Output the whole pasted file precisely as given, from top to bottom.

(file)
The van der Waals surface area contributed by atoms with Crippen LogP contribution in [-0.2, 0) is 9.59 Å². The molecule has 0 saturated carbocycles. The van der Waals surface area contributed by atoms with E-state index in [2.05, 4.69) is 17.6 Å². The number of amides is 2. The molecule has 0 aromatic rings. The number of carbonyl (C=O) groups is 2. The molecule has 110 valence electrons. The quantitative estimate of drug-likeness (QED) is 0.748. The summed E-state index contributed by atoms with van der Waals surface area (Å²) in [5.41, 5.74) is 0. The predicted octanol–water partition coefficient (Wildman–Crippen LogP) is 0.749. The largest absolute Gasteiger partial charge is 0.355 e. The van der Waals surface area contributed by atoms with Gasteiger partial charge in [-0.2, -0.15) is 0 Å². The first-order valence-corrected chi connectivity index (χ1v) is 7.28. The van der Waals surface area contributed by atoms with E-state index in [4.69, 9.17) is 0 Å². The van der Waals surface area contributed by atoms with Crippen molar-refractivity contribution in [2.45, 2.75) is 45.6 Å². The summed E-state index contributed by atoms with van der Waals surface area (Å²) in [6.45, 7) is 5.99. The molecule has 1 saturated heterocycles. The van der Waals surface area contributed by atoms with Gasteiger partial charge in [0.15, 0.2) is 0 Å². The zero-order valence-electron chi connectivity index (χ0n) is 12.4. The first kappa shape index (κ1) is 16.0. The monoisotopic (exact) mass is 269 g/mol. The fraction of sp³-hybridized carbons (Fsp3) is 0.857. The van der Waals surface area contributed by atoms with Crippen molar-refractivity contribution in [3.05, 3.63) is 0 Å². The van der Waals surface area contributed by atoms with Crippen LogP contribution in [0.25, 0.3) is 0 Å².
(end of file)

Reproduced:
The van der Waals surface area contributed by atoms with Crippen LogP contribution in [-0.2, 0) is 9.59 Å². The molecule has 0 saturated carbocycles. The van der Waals surface area contributed by atoms with E-state index in [2.05, 4.69) is 17.6 Å². The number of amides is 2. The molecule has 0 aromatic rings. The number of carbonyl (C=O) groups is 2. The molecule has 110 valence electrons. The quantitative estimate of drug-likeness (QED) is 0.748. The summed E-state index contributed by atoms with van der Waals surface area (Å²) in [5.41, 5.74) is 0. The predicted octanol–water partition coefficient (Wildman–Crippen LogP) is 0.749. The largest absolute Gasteiger partial charge is 0.355 e. The van der Waals surface area contributed by atoms with Gasteiger partial charge in [-0.2, -0.15) is 0 Å². The first-order valence-corrected chi connectivity index (χ1v) is 7.28. The van der Waals surface area contributed by atoms with E-state index in [4.69, 9.17) is 0 Å². The van der Waals surface area contributed by atoms with Crippen molar-refractivity contribution in [2.45, 2.75) is 45.6 Å². The summed E-state index contributed by atoms with van der Waals surface area (Å²) in [6.45, 7) is 5.99. The molecule has 1 saturated heterocycles. The van der Waals surface area contributed by atoms with Gasteiger partial charge in [0.15, 0.2) is 0 Å². The zero-order valence-electron chi connectivity index (χ0n) is 12.4. The first kappa shape index (κ1) is 16.0. The monoisotopic (exact) mass is 269 g/mol. The fraction of sp³-hybridized carbons (Fsp3) is 0.857. The van der Waals surface area contributed by atoms with Crippen molar-refractivity contribution in [3.05, 3.63) is 0 Å². The van der Waals surface area contributed by atoms with Crippen LogP contribution in [0.25, 0.3) is 0 Å².